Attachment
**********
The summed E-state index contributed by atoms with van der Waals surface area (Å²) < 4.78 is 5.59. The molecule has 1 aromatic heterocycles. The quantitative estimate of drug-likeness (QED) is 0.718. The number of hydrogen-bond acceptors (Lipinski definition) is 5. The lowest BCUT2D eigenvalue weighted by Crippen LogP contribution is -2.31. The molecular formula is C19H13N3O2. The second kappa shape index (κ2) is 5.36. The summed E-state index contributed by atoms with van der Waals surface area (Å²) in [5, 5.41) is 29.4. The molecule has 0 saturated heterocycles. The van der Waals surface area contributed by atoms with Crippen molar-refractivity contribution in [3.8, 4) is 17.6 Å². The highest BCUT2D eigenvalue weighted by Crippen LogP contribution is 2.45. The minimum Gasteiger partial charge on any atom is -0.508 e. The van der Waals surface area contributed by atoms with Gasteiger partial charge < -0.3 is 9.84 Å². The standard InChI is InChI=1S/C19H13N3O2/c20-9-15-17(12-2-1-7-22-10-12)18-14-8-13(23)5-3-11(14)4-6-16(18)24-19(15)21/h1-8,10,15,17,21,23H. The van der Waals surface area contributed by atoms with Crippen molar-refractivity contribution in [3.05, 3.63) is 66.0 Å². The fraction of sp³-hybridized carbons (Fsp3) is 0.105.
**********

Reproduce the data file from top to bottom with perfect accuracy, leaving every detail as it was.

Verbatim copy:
The summed E-state index contributed by atoms with van der Waals surface area (Å²) < 4.78 is 5.59. The molecule has 1 aromatic heterocycles. The quantitative estimate of drug-likeness (QED) is 0.718. The number of hydrogen-bond acceptors (Lipinski definition) is 5. The lowest BCUT2D eigenvalue weighted by Crippen LogP contribution is -2.31. The molecular formula is C19H13N3O2. The second kappa shape index (κ2) is 5.36. The summed E-state index contributed by atoms with van der Waals surface area (Å²) in [5, 5.41) is 29.4. The molecule has 0 saturated heterocycles. The van der Waals surface area contributed by atoms with Crippen molar-refractivity contribution in [3.8, 4) is 17.6 Å². The highest BCUT2D eigenvalue weighted by Crippen LogP contribution is 2.45. The minimum Gasteiger partial charge on any atom is -0.508 e. The van der Waals surface area contributed by atoms with Gasteiger partial charge < -0.3 is 9.84 Å². The standard InChI is InChI=1S/C19H13N3O2/c20-9-15-17(12-2-1-7-22-10-12)18-14-8-13(23)5-3-11(14)4-6-16(18)24-19(15)21/h1-8,10,15,17,21,23H. The van der Waals surface area contributed by atoms with Crippen molar-refractivity contribution in [3.05, 3.63) is 66.0 Å². The fraction of sp³-hybridized carbons (Fsp3) is 0.105.